• Amber - Thank you Corbett for sharing about your time in Ecuador! What an amazing time blessing those around you! We sponsor children through Compassion and it’s wonderful to hear, through your eyes, just how much sponsorship affects the lives of the child, the parents and the community. I was blown away by the suicide information, and gladdened by how letters are cherished. We have been following your trip and I can’t wait to have my kids read your post! Again, thank you for sharing your experiences so eloquently and candidly. God bless you and your family?

  • Sherry Boyle - Corbett,your post was so informative and inspiring! I already sponsor a girl in Ecuador and a boy in Uganda, but now I know that I need to write to them more often. It takes about three months for a letter to get to me from the time they write it, so I guess that is how long it must take for my letters to get to them, probably due to translation. I wish the process could be faster, as it would be more rewarding for everyone. Thank you for sharing your experience.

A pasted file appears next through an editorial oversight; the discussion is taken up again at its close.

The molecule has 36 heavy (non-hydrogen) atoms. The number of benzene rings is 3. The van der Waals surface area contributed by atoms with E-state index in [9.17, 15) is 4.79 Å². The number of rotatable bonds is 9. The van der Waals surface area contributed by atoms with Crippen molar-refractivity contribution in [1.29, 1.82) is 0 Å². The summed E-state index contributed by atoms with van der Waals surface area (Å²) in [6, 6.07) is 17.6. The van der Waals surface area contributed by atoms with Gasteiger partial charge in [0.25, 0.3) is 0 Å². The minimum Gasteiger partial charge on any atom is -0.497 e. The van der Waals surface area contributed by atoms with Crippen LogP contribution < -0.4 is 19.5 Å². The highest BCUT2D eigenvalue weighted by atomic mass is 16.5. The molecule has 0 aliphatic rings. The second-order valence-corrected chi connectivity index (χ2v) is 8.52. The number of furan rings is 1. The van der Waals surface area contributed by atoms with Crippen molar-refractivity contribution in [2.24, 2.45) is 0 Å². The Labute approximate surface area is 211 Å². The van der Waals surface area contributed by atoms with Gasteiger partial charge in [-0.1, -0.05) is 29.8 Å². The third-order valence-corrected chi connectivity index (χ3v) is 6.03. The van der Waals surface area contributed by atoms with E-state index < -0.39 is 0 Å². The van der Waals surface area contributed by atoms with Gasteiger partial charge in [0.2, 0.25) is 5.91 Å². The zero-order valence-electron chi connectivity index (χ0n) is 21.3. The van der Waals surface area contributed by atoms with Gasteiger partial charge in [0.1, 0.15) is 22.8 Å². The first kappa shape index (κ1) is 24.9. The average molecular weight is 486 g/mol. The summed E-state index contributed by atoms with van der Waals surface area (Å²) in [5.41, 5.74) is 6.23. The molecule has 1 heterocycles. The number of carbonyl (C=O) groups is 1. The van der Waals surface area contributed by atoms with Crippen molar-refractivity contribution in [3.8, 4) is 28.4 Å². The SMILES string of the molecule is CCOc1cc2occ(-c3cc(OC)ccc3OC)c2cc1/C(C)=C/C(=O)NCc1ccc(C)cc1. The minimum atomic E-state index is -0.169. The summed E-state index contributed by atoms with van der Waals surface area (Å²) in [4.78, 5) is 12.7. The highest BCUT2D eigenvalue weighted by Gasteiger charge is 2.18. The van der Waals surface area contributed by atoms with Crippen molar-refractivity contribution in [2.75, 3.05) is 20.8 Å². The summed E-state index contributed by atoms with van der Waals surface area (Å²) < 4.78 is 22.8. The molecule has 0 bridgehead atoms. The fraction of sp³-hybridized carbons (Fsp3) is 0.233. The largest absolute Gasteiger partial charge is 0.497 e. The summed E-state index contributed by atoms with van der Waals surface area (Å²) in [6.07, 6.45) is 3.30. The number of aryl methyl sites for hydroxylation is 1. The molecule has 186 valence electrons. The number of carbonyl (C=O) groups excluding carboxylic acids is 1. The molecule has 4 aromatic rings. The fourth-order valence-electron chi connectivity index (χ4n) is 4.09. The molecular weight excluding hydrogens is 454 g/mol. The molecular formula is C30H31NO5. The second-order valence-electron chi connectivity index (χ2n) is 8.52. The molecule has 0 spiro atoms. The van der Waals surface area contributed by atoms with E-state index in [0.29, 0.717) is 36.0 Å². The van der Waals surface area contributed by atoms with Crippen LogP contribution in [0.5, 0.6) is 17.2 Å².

• Jennifer - Dear Corbett, thank you SO much for sharing. You and your mom did such a wonderful job telling us about your journey. I’ve been following your mom’s blog for quite a while, and I can really sense that your family is really working for GOD and it is AMAZING! I have been telling myself to sponsor a child through Compassion for some time and I finally went and did it! I have three little girls at home and I am looking forward to writing monthly letters with all my kids to our three young sponsors in different parts of the world. I hope that my children will grow up knowing that they have a sister out in the world somewhere! Thank you again and keep up the good work!!

  • laila - what little cuties!! xxxxx

  • Erin - Corbett–You are a ray of sunshine! Thank you so very much for sharing your thoughts and experience. Reading your words and hearing a kid advocate for other kids–that says more than any adult ever could. You are doing amazing work, and I can only imagine how proud your family is of you!

  • Glenda - Corbett,

    You are an amazing young man. Thank you so much for sharing your week with us. The Lord is most certainly working through you. Your parents must be so very proud! You and your mom have opened my eyes to Compassion International through your writing.